In terms of reputation it's about offering something - however small - in terms of a psychological reward for clicking-through. There may have been better ways of  word the initial draw, so as to offer a little something to people who click though.  Buy my pants NOW! might have brought just a small ironic smile to many visitors who, after being drawn in, find a shop selling pants.

Even this small smile of recognition may be sufficient reward to keep your followers clicking. 

Alternatively, giving visitors who do click through just a bit of  OMG(!!) mixed into your trouser store.  Okay, maybe not OMG(!!), but a little something that's just enough to convince your followers that the click, although not worth it today, will be worth it one day.


Tuesday, 19 October 2010

Estimated equivalent APR up to 33% for latest smartphone on contract

We get so used to buying our phones from the network operator, but how many of us stop to consider the hidden cost in doing this?

In fact many phones are advertised as "free", but lock you into a contract typically 18-24 months in duration.  It's from this contract that the network claws back the cost of the phone.

It's no different really to a loan, which is why most phone companies will run a credit reference check on you before letting you walk out of the store with a shiny new phone.

But unlike a loan, mobile phone companies don't show you the cost of borrowing, ie. the Annual Percentage Rate (APR) they add as interest over the lifetime of the contract.

Many would assume the market is competitive: all the phone companies want your custom, and therefore you're bound to get a good deal, right?  Not exactly.  The phone companies are competing against each other, and each offer slightly different deals in terms of free minutes, inclusive data and texts.

But this leads to confusion in the market and consequently it can be hard to compare the value of packages from different operators. Also the varying merits of each network in terms of quality and coverage adds to consumer confusion, before even considering so-called Value Added Services such as music bundles or free cinema tickets, which each network believes adds value to their offering.

The networks don't release a breakdown of their costs, so it's almost impossible to get any idea of how much money the networks are making on the phone hardware itself or the financing via contract.  No-one outside the network knows the base cost of a 100 minutes/month with 500MB of inclusive data and unlimited text messages.

However a virtual mobile network operator called giffgaff will put a customer's existing mobile phone on the O2 network with a SIM-only deal that includes bundled minutes, unlimited texts and bundled data on a pay-as-you-go basis with no ties.  In terms of performance your phone's on the same network, however sales and customer relations are handled by giffgaff staff instead of O2.

Using the prices charged for equivalent or better giffgaff bundles as an indicator of the base cost of O2 contracts it's possible to estimate the cost of "borrowing" to buy a phone on contract.

The results surprised me, with the worst deal - an 18-month contract with 100 inclusive minutes and 500MB of data - having an estimated equivalent APR of 33%.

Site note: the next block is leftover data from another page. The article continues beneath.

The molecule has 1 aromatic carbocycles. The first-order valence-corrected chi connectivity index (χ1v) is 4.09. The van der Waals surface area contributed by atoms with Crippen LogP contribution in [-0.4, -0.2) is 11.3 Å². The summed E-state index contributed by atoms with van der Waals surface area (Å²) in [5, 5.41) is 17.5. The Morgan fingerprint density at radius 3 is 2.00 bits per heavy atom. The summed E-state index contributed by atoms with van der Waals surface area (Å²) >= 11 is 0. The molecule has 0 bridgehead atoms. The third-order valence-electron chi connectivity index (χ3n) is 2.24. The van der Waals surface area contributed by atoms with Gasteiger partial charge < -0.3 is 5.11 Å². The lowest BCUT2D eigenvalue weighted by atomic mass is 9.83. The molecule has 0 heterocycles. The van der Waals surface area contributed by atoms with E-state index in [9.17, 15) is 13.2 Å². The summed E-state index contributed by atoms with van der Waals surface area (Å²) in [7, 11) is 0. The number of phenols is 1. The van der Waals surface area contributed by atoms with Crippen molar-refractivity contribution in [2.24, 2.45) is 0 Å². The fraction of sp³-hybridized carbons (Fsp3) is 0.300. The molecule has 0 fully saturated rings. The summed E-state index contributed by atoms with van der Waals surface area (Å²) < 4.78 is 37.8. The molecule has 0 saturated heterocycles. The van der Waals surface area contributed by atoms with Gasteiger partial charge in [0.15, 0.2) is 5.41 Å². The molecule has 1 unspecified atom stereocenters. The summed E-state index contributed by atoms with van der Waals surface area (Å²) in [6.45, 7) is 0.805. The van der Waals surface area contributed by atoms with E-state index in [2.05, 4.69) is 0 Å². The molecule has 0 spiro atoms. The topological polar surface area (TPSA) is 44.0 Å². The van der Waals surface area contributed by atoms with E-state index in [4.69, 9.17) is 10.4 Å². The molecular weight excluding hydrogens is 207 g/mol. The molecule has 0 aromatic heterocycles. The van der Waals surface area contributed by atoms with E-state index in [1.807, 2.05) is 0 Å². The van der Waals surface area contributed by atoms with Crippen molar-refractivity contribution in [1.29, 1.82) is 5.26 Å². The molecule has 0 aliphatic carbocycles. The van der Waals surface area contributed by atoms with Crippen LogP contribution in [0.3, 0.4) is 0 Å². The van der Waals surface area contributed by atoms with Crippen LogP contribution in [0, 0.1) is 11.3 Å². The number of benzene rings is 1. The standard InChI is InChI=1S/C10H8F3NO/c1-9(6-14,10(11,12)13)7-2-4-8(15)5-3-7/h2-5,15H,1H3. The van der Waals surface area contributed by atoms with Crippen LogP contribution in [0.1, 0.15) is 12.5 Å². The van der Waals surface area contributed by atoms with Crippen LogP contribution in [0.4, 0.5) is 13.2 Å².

Method and calculations

I looked at 4 deals to buy the Samsung Galaxy S I9000 8GB phone from O2, with 2 on an 18-month contract and 2 on 24-months.  I then checked several stores to get a good estimate of the cost of the phone "SIM free" (unlocked).  £429.99 seemed a fair comparison price (including delivery) being the cheapest amongst the mainstream retailers (in this case Play.com) but not the cheapest I saw advertised. It also happens to be the price I paid for my Galaxy S I9000!.

I then deducted the cost of the package (including minutes, texts and internet) using the prices charged for an equivalent giffgaff bundle.  In fact in each case giffgaff offered a better inclusive bundle to the service charge used in my estimation.

The maths is fairly complicated but it's here on a Google Docs spreadsheet if you want to verify my sums.

Results and summary

The best deal I looked at was a 24-month contract with 300 inclusive minutes, where the estimated equivalent APR fell to 8.2% - a fair price in my view.  The 300-minutes deal on an 18-month contract for this handset carried an estimated equivalent APR of 10.8% - not bad - but a 100-minutes deal on a 24-month contract had an estimated APR of 25.0%.  The worst I looked at was the previously mentioned deal at 33% (estimated).

Remember - this is my estimate of the profit O2 make just from lending you the money to buy a handset from them, and is completely separate from any profit made selling the phone itself, since my guide price for the handset was a retail price - not a wholesale price.  It's fair to assume Play.com will make a profit selling the handset at £429.99.

Of course this is just an estimate to highlight a point, O2 might argue that giffgaff don't give value in other areas they do, or are running such bundles as a "loss leader".  I'm happy to publish any rebuttal of my method if O2 provide me with new information.

But it's worth noting that the giffgaff bundles offer a better deal than O2's - with 150 inclusive minutes compared to 100 from O2, and in both cases giffgaff claim to offer "unlimited" data compared to 500MB from O2.

Remember also purchasing the handset up-front removes any ties, leaving you free to move to the best deal available at any point over the period you'd otherwise be locked into a contract.

There's one lesson beyond dispute - a portion of the contract cost is paying for the handset, so it's important to renegotiate your deal the month the contract period ends, otherwise you're paying for a phone you already own!